Japanese food is ever more popular in the UK, but it's not just the food that we're enamoured with. The way that Japan eats its food is also inspiring us. Take the bento. This term is used to refer to a single-portion meal, packaged so it can be eaten on the go in a box-shaped container (if buying a takeout bento from a convenience store or similar) or in a reusable container (if home-made). It's often translated as a "packed lunch", but this is pretty misleading since--if you're anything like me--that term conjures up images of white bread, wafer thin ham, maybe a yoghurt and a piece of fruit. Well, Japan's notorious as being a culture with almost obsessive attention to detail--and the bento is no exception. Even the most perfunctory of bento appear to have had considerably more loving care lavished upon them than your run-of-the-mill British packed lunch: rice, small-ish portions of cooked meat or fish, vegetables, pickles, and maybe a slice of rolled omelette all sit together, packed neatly in a compact little box, magically not becoming mushed up together. Sometimes it's leftovers, some people get up in the morning (or have family members get up for them) to prepare fresh food, but the undoubted king of the time-consuming bento must be the kyaraben. That's "character" as in manga or anime, and "ben" as in "bento" or lunchbox; these are quite possibly the cutest way to eat lunch in the entire world. After all, why eat a roll when you could eat a "Totoroll"?
Kyaraben are now a noted cultural and culinary phenomenon in Japan. Recipe books, websites, and Flickr groups all celebrate the creativity and imagination of these cutest of cooking achievements. They are assumed to have started out as a way to get kids to eat their lunches, before becoming widespread, whether as a result of an inherent love of kawaii, frustrated creative instincts, competitive parenting, or simply just enjoying cooking up cute food to make your kids smile. The abundance of recipe suggestions and inspiration on the web mean that there's barely a popular character that hasn't been made into a bento--just take a look at these:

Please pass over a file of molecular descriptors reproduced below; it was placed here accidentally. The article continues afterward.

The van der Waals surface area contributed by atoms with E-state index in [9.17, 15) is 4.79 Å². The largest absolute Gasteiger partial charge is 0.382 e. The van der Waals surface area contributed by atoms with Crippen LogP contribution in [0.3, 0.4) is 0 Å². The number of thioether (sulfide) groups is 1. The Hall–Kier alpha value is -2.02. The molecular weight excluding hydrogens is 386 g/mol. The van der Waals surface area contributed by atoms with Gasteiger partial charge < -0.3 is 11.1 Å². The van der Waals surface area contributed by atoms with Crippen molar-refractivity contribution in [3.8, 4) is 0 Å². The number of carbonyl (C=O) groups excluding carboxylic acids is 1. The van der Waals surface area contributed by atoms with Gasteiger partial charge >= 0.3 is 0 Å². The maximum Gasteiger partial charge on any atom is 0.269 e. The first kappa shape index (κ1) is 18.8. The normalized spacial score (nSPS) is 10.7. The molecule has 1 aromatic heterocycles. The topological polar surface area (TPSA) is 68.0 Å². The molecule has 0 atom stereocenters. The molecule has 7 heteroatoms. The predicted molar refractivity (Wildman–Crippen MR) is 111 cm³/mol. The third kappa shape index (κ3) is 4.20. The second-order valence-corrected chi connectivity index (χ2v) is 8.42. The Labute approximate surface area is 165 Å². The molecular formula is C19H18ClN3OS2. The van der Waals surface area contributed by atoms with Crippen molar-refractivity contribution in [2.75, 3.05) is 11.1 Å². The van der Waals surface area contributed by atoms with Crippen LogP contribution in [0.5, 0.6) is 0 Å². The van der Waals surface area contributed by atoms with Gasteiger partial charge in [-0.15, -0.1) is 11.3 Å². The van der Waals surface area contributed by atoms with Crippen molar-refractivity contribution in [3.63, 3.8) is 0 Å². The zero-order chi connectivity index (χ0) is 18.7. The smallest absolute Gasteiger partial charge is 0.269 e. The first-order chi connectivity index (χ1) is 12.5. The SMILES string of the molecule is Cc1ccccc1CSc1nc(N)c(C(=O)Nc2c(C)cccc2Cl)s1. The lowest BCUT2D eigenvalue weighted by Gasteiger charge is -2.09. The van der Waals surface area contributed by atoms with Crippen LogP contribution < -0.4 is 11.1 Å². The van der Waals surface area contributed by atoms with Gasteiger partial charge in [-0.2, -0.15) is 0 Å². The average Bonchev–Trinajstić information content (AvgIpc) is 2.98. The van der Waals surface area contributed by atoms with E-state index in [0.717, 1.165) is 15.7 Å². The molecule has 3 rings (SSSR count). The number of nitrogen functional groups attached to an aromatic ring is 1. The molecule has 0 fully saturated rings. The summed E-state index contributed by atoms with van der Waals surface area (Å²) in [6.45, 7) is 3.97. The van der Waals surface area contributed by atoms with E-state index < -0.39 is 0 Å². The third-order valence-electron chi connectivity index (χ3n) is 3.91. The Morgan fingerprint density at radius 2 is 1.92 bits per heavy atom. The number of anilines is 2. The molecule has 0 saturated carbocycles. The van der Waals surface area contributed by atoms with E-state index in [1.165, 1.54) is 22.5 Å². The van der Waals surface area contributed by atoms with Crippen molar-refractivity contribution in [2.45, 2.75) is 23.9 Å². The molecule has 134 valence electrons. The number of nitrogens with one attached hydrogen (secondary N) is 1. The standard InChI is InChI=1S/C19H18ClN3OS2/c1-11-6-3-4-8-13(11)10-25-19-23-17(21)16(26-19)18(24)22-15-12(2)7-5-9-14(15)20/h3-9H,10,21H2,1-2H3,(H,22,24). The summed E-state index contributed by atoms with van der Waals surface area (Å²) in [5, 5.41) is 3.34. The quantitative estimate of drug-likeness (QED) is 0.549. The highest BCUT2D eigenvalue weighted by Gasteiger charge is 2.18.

We tried the "Totoroll", a Hello Kitty bento, and some Rilakkuma inari sushi. There's no getting around it, it took a pretty long time. And eating the Totoroll was almost--almost--heartbreaking (in the most delicious of ways). The Rilakkuma was the easiest to make--get hold of some Japanese rice and some inari wraps. You'll also need sheets of nori, a slice or two of ham, a few cheese slices, a (clean) box cutter (be very careful) or very sharp knife, a great deal of patience and a steady hand. Cook up the Japanese rice according to these instructions and get your inari wraps ready. You then need to get concentrating and cutting. Nori for the eyes, nose and mouth. Tiny circles of cheese for the nose and ears. And, if you're feeling like a real challenge, even tinier circles of ham to sit on top of the tiny cheese-ear-circles. Stuff your wraps with rice, then assemble your features according to your preferred expressions. Ta-da! Delicious, kawaii, and low calorie too.
Even if you think it's all too much for you, there is one staple of the cute bento box that anyone can master: the Sausage Octopus. Take a look at this comprehensive tutorial, then let us see your masterpieces on our Facebook page!
You can also find lots of authentic Japanese recipes on the Eat-Japan recipe site. Happy cooking!